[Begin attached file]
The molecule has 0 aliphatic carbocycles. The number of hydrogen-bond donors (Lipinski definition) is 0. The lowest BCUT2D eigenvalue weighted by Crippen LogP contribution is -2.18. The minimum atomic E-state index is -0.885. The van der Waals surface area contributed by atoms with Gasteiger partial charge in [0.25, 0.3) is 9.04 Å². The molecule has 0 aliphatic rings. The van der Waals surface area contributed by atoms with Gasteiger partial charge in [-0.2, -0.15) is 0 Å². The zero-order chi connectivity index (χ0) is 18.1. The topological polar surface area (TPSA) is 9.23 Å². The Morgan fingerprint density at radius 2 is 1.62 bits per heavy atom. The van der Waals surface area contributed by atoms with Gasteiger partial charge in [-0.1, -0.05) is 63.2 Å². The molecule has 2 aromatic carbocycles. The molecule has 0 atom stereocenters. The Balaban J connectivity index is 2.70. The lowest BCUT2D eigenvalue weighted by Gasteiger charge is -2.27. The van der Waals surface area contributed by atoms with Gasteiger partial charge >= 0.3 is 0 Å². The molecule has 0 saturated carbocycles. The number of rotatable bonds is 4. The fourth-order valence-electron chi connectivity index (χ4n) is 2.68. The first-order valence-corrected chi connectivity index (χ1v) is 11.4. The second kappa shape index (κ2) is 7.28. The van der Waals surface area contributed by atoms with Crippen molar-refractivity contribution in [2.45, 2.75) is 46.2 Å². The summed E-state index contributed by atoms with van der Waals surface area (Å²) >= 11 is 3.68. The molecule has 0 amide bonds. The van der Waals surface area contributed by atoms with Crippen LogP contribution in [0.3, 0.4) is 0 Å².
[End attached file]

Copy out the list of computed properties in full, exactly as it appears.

The molecule has 0 aliphatic carbocycles. The number of hydrogen-bond donors (Lipinski definition) is 0. The lowest BCUT2D eigenvalue weighted by Crippen LogP contribution is -2.18. The minimum atomic E-state index is -0.885. The van der Waals surface area contributed by atoms with Gasteiger partial charge in [0.25, 0.3) is 9.04 Å². The molecule has 0 aliphatic rings. The van der Waals surface area contributed by atoms with Gasteiger partial charge in [-0.2, -0.15) is 0 Å². The zero-order chi connectivity index (χ0) is 18.1. The topological polar surface area (TPSA) is 9.23 Å². The Morgan fingerprint density at radius 2 is 1.62 bits per heavy atom. The van der Waals surface area contributed by atoms with Gasteiger partial charge in [-0.1, -0.05) is 63.2 Å². The molecule has 2 aromatic carbocycles. The molecule has 0 atom stereocenters. The Balaban J connectivity index is 2.70. The lowest BCUT2D eigenvalue weighted by Gasteiger charge is -2.27. The van der Waals surface area contributed by atoms with Gasteiger partial charge >= 0.3 is 0 Å². The molecule has 0 saturated carbocycles. The number of rotatable bonds is 4. The fourth-order valence-electron chi connectivity index (χ4n) is 2.68. The first-order valence-corrected chi connectivity index (χ1v) is 11.4. The second kappa shape index (κ2) is 7.28. The van der Waals surface area contributed by atoms with Crippen molar-refractivity contribution in [2.45, 2.75) is 46.2 Å². The summed E-state index contributed by atoms with van der Waals surface area (Å²) >= 11 is 3.68. The molecule has 0 amide bonds. The van der Waals surface area contributed by atoms with Crippen LogP contribution in [0.3, 0.4) is 0 Å².